Non-small cell lung cancer (NSCLC) is the most common and deadliest form of lung cancer. Despite aggressive treatment the survival rates remain dismal. High levels of the microtubule protein, βIII-tubulin (TUBB3), correlate with drug resistant and aggressive tumours in the clinic. Recently, we showed that silencing TUBB3 using RNA interference sensitises NSCLC cells to chemotherapy and plays a role in regulating tumour growth. However, how TUBB3 is mediating these effects in NSCLC is unknown. The aims of this study were to examine protein pathways regulated by TUBB3 using differential and functional proteomics.
Methods: NSCLC cells stably expressing shRNA against TUBB3 or control shRNA were developed. Cytosolic and nuclear protein fractions were prepared from these cells and 2-D DIGE was performed. Differences in protein expression between TUBB3 knockdown (KD) and control cellswere quantitatively assessed and protein spots of interest were excised and identified by mass spectrometry.
Results: Eleven out of a total of 963 proteins (pI 4-7) and 53/753 proteins (pI 4.5-5.5) were significantly altered in the cytoplasmic fractions of TUBB3 KD cells. In addition, 33 out of 1331 proteins (pI 4-7) and 42/502 proteins (pI 4.5-5.5) were significantly altered in the nuclear fractions of TUBB3 KD cells. Importantly, a number of proteins involved in regulating tumour growth and metastases were differentially expressed in the TUBB3 KD cells, including a significant increase in the tumour suppressor protein maspin. Differential expression of maspin was validated using western blotting and qPCR. Rescue of TUBB3 in the KD cells restored maspin levels to control levels, indicating a potential interaction between TUBB3 and maspin.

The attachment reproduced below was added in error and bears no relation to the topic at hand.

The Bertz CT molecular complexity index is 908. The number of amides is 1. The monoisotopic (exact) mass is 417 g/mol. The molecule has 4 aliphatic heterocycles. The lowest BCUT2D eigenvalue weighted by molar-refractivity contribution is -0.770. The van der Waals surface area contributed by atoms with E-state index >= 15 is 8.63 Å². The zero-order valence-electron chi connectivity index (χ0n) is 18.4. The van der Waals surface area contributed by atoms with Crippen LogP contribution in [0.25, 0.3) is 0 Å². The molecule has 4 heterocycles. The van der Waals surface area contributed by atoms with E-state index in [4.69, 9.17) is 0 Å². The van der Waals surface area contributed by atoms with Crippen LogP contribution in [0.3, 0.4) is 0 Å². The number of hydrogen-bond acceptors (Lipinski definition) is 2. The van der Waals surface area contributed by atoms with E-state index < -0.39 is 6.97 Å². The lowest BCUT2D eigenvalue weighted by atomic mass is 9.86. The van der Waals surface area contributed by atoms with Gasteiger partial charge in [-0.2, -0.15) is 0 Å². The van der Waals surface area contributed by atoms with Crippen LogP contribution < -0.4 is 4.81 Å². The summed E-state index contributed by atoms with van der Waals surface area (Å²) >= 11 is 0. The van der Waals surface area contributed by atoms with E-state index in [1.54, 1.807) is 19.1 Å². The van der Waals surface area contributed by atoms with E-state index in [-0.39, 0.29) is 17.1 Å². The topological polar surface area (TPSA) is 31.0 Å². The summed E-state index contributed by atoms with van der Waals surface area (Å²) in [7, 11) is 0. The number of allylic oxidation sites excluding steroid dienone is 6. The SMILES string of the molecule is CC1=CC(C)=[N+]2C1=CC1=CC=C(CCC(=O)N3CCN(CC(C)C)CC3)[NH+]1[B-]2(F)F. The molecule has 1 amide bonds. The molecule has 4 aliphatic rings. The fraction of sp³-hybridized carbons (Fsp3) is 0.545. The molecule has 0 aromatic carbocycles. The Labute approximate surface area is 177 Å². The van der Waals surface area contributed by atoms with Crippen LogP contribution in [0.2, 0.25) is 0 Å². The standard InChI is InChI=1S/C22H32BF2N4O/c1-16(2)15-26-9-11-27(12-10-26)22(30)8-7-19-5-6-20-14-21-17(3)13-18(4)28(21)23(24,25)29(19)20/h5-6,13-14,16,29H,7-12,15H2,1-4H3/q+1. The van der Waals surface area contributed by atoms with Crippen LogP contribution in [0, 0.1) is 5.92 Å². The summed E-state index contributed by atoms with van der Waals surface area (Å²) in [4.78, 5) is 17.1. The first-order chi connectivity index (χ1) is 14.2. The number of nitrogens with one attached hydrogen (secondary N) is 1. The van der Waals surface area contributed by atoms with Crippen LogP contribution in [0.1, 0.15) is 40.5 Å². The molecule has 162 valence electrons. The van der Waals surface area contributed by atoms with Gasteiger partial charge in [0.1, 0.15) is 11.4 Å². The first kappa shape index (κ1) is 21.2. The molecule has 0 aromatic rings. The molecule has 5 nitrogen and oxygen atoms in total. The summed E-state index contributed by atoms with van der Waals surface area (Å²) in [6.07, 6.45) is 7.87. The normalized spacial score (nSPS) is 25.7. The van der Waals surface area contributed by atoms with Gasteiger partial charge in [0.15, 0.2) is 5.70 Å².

Conclusions: This is the first study to show that TUBB3 regulates the expression of proteins involved in tumourigenesis and metastasis in NSCLC. Targeting TUBB3 could be a promising strategy for inhibiting tumour growth and metastasis in lung cancer.